Fire Training Officer, West Midlands Fire Service
Favourite thing: Holmatro rescue equipment
Why it’s a passion for me is because it wasn’t always something… I’ve been in the fire service for 25 years but it wasn’t always something that I could see the importance of.
But since I’ve been a trainer — which is the last year and a half — I’ve seen how important it is for us as a service. We go to more road traffic collisions now and we use the equipment a lot more and it saves lives. We have more road traffic collisions than fires. I train firefighters in how to deal with road traffic collisions.
We use the equipment to cut people out of difficult situations. And for me, I just think it’s such an important part of our job because you can get people out a lot quicker and hopefully, in a better condition because of the equipment that we’ve got.
“The golden hour is interesting because as a fire service on 20 minutes of that belongs to us.
The golden hour [the first hour after a traumatic injury, when emergency treatment is most likely to be successful] is interesting because for us as a fire service only 20 minutes of that belongs to us. It’s from the moment of impact that it’s an hour and it’s to the moment when they get to definitive care. So within that there’ll be ambulance and police. That makes it even more important that we can use the equipment as effectively and quickly as possible to utilise that 20 minutes.
We’ll turn up at a road traffic collision and we’ll work through a system making sure that we’re safe first because obviously you don’t want to be run over by a car that’s flying past, that hasn’t seen you, rubbernecking.
We stabilise the vehicle so that it’s a steady platform for us to get in and out of and for the ambulance to get in and out of. We do that with blocks, and we’ve got other stabilising equipment as well. And then we manage the glass because we don’t want glass flying everywhere. So we break the glass or we’ve got glass tape that we put over the glass.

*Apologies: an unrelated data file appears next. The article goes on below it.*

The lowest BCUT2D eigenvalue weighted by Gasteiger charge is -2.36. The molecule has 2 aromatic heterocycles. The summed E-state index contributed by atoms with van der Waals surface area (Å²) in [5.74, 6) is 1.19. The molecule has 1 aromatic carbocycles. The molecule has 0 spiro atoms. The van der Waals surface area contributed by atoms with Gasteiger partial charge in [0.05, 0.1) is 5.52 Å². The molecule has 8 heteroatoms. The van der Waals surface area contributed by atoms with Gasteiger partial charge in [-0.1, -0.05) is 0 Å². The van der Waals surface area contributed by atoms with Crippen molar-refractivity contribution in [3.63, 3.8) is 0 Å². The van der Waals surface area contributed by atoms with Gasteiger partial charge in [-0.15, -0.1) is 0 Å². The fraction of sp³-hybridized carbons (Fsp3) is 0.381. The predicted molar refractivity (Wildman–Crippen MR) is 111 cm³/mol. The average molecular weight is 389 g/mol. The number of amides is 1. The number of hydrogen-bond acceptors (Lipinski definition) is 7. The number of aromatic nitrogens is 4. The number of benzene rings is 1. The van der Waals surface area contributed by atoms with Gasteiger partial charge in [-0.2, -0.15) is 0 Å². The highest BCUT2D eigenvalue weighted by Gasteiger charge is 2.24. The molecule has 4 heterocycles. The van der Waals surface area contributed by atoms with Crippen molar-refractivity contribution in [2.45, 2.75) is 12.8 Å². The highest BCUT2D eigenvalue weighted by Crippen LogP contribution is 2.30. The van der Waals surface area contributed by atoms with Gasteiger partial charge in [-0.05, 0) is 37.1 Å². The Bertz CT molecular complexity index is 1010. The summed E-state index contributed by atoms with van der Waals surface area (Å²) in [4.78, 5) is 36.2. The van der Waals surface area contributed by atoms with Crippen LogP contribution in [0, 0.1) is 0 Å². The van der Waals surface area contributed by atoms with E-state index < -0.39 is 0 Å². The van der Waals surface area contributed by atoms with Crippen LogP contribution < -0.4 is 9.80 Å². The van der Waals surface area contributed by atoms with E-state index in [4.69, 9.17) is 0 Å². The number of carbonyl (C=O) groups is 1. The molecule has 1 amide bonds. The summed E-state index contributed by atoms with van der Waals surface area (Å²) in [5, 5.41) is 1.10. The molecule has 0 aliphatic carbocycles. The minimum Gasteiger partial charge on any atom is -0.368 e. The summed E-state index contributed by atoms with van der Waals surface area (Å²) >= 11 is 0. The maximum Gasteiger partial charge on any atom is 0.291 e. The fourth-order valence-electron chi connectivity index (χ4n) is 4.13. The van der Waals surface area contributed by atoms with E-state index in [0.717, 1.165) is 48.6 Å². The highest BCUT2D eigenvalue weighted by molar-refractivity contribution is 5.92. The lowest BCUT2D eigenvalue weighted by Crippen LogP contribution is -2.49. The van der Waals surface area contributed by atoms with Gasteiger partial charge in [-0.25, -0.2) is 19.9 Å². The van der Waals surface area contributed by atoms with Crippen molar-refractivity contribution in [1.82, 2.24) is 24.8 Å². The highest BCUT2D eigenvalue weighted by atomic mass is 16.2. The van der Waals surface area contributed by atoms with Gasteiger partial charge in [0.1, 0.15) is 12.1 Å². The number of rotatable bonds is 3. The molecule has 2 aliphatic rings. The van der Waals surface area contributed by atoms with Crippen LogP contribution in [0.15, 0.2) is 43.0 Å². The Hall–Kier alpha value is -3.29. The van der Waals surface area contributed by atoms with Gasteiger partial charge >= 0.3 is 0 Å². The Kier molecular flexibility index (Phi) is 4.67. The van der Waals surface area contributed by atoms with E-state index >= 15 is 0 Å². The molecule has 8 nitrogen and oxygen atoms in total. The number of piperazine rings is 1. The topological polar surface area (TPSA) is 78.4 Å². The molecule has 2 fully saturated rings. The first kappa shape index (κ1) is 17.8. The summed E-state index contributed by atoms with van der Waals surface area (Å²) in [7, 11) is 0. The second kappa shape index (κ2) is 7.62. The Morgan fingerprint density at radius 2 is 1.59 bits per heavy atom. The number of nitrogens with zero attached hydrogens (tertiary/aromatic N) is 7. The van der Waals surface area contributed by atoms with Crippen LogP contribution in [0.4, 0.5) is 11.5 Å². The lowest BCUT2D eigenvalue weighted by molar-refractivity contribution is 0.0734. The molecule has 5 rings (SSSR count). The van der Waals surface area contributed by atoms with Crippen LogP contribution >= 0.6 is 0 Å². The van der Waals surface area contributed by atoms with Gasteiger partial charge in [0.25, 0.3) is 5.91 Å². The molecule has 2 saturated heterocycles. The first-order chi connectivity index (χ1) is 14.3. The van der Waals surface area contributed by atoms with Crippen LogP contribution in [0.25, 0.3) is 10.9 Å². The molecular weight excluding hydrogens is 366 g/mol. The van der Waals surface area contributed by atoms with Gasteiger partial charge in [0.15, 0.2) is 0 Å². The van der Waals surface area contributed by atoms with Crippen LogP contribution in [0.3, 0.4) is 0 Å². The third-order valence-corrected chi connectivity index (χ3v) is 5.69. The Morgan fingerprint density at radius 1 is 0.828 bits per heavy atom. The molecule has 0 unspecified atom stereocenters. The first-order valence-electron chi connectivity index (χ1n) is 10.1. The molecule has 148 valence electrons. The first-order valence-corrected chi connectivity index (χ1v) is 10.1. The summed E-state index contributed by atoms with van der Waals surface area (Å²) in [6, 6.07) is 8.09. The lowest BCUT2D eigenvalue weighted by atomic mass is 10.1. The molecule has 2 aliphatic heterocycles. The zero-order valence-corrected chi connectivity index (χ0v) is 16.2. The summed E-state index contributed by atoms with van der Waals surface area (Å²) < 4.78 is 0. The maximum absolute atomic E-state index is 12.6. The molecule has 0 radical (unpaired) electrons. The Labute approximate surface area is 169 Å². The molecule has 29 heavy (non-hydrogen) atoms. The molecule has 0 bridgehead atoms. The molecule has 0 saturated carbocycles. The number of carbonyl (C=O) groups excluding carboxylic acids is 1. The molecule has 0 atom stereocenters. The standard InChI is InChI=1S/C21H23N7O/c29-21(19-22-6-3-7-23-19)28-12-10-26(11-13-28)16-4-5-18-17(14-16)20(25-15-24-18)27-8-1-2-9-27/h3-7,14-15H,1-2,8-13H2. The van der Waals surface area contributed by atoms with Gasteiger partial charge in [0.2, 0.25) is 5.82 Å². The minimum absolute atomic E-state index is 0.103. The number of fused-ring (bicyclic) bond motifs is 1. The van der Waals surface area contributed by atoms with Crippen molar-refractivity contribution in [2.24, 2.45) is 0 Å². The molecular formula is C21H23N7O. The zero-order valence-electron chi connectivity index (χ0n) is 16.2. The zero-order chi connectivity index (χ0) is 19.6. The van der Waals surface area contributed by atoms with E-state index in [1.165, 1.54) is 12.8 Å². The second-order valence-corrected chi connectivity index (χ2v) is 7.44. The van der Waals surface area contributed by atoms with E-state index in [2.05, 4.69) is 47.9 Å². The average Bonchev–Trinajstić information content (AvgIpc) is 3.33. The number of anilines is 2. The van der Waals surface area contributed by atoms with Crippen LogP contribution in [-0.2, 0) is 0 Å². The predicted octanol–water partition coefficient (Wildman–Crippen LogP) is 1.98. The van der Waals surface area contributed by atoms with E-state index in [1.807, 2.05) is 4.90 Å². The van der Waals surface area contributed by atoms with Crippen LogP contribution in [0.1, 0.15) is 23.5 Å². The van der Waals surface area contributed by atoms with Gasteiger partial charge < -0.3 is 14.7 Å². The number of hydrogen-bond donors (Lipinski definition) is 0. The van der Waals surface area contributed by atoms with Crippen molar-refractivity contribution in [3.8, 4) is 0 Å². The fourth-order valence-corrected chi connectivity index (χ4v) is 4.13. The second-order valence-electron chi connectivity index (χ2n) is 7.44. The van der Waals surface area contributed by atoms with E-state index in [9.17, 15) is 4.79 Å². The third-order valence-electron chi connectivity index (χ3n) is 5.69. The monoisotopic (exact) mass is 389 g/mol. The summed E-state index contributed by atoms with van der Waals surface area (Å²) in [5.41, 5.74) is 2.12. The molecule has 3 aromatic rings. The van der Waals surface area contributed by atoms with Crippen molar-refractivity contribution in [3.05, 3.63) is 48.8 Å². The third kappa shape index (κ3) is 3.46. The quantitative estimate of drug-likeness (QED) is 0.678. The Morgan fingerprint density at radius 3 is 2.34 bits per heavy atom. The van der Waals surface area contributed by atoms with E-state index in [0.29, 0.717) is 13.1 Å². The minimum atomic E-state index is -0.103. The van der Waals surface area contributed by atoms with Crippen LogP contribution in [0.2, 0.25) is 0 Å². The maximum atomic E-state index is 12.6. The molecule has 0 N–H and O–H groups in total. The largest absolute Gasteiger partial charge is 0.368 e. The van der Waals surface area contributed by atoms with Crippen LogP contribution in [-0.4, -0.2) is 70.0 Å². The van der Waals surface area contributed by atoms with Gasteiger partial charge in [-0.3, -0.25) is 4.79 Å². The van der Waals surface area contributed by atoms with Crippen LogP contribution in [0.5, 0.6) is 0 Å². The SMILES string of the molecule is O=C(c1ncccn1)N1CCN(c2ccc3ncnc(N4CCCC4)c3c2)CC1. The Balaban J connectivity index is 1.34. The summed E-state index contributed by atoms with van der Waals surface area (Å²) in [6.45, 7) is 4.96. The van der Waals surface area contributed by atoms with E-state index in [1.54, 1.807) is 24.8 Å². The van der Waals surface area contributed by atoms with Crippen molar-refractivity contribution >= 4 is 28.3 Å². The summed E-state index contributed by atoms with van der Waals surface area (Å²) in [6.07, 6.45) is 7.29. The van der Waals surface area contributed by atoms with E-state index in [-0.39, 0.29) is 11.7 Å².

“We look at making space so we can get the casualty out”
And then we look at making space so that we can get that particular casualty out. This equipment, we use this to make space with really. We’ve got a ram that will extend and make the vehicle bigger. We put it inside the vehicle. We’ve got the spreader that you put in and you create space with that. So if you can imagine, you might want to create a gap or spread open the door. We’ve got equipment like scissors and you can cut anything on a vehicle with them, cut B posts. And there’s a pedal cutter. If somebody was stuck in the vehicle and their feet were underneath the pedal then we can cut the pedal out of the way.
We’ve got airbags that we can put underneath the vehicle, for example, and lift it if somebody’s stuck underneath.
If you can imagine 25 years ago, while safety has always been a concern, technology didn’t always allow us to have particular safety. The one example of that is epidermal injections that you can get from hydraulic oil. There have been incidents in the past — we had one in our brigade quite a long time ago where somebody, oil actually penetrated their hand… it can lead to amputation. It can be fatal. The hydraulic oil was really close to you through the cables. That’s improved, where now with this particular equipment that we use, there’s a guarantee that you can’t get an epidermal injection from it.
And I think that no matter what I do — you know, maybe I’ll go to a different department or something — but no matter what I’ll do, I’ll always understand the importance of the rescue equipment that we use and how it saves people’s lives.